I post this picture on Twitter most years, it is a (watercolour) painting I did after visiting the WW1 battlefields in 2010, to retrace the steps of my grandfather William Brims.
“Corner of a foreign field” Ailsa Brims, watercolour
I grew up hearing about my Dad’s dad and knew a little bit about what he did in the war, but going over there, and having a professional guide, together with being able to search online to find out more, really brought it all to life.
The Brims Family c1912-3 – my Grandfather is the eldest boy, 3rd from the left. His sister, Amy, died in the flu epidemic after WW1.
William enlisted in Edinburgh in 1915, aged just 16, less than two weeks after his father died (aged 48). William was the eldest of five (see picture above) and perhaps he felt he had to earn some money for the family, we don’t know. He joined the Royal Scots and soon joined the new Machine Gun Corps.
(I watched a documentary about the machine gun corps this week, terrifying and fascinating in equal measure. I cannot equate a soldier using such weapons with the gentle man my father describes.)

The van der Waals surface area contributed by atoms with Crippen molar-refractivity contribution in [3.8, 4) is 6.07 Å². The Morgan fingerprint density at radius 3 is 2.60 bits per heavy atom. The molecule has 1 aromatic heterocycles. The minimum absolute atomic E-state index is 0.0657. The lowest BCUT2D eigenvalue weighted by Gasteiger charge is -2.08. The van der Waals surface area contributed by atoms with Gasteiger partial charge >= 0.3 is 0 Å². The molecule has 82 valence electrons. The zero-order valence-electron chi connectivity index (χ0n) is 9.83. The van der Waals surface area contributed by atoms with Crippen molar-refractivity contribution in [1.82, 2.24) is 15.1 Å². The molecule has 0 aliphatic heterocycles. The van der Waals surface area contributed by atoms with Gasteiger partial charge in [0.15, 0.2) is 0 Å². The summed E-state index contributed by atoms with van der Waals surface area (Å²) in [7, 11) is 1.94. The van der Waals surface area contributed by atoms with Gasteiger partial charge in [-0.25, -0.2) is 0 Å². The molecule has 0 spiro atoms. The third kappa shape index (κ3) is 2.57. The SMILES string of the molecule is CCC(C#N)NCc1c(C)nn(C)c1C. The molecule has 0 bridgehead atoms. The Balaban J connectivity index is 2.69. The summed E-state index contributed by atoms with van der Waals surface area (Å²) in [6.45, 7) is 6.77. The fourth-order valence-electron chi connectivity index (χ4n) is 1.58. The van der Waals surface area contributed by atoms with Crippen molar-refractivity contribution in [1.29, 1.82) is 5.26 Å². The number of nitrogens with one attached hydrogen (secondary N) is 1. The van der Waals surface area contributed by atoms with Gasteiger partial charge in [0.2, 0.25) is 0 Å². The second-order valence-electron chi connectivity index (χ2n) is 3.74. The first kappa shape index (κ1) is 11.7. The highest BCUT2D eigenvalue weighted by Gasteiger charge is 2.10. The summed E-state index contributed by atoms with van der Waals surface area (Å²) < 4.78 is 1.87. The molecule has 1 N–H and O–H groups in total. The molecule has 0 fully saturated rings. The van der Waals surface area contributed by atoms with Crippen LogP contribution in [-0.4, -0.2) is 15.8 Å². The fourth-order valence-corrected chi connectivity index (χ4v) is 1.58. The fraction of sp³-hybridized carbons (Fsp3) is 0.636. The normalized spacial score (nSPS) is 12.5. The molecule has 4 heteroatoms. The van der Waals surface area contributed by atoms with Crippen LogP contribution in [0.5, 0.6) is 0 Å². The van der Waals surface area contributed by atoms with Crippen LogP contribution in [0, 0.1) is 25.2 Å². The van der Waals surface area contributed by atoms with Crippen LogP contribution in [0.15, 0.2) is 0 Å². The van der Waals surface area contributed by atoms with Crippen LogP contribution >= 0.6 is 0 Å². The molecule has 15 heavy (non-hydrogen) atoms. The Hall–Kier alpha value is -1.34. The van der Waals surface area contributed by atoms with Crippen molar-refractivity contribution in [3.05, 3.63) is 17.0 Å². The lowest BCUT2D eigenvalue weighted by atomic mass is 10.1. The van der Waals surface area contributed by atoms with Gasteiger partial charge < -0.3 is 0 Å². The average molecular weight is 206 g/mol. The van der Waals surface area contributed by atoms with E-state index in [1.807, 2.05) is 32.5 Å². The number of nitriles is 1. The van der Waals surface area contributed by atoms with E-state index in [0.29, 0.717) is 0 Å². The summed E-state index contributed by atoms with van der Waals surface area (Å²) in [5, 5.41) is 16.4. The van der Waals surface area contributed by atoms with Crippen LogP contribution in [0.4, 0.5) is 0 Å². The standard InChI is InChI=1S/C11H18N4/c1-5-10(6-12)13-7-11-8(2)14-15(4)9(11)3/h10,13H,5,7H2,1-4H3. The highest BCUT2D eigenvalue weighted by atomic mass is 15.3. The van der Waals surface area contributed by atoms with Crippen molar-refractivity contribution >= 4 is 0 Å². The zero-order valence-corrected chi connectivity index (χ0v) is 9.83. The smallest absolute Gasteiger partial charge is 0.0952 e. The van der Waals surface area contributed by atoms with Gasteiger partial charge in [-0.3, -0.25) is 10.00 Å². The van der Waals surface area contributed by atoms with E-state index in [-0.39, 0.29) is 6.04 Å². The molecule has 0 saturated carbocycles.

He spent a long time on his basic training in the UK, we know he was sick during this time, but perhaps his seniors realised how young he was and held him back also. It’s conjecture.
It was over two years before he was sent to France, and that late deployment and his ongoing ill health probably saved him. He fought at Passchendaele, and before that he was near Albert on the Somme (although mercifully after the major battle there).
We know my Grandfather crossed this field (just outside Ypres) in 1917 as part of the Battle of Passchendaele
He was discharged in late 1917 as unfit to serve, still just a teenager. His health was delicate until his death just after WWII aged 48.
My Grandfathers dog tag and cap badge
My father, a photographer, did a very moving photographic series about his father which you can see on his website: davidbrims.com.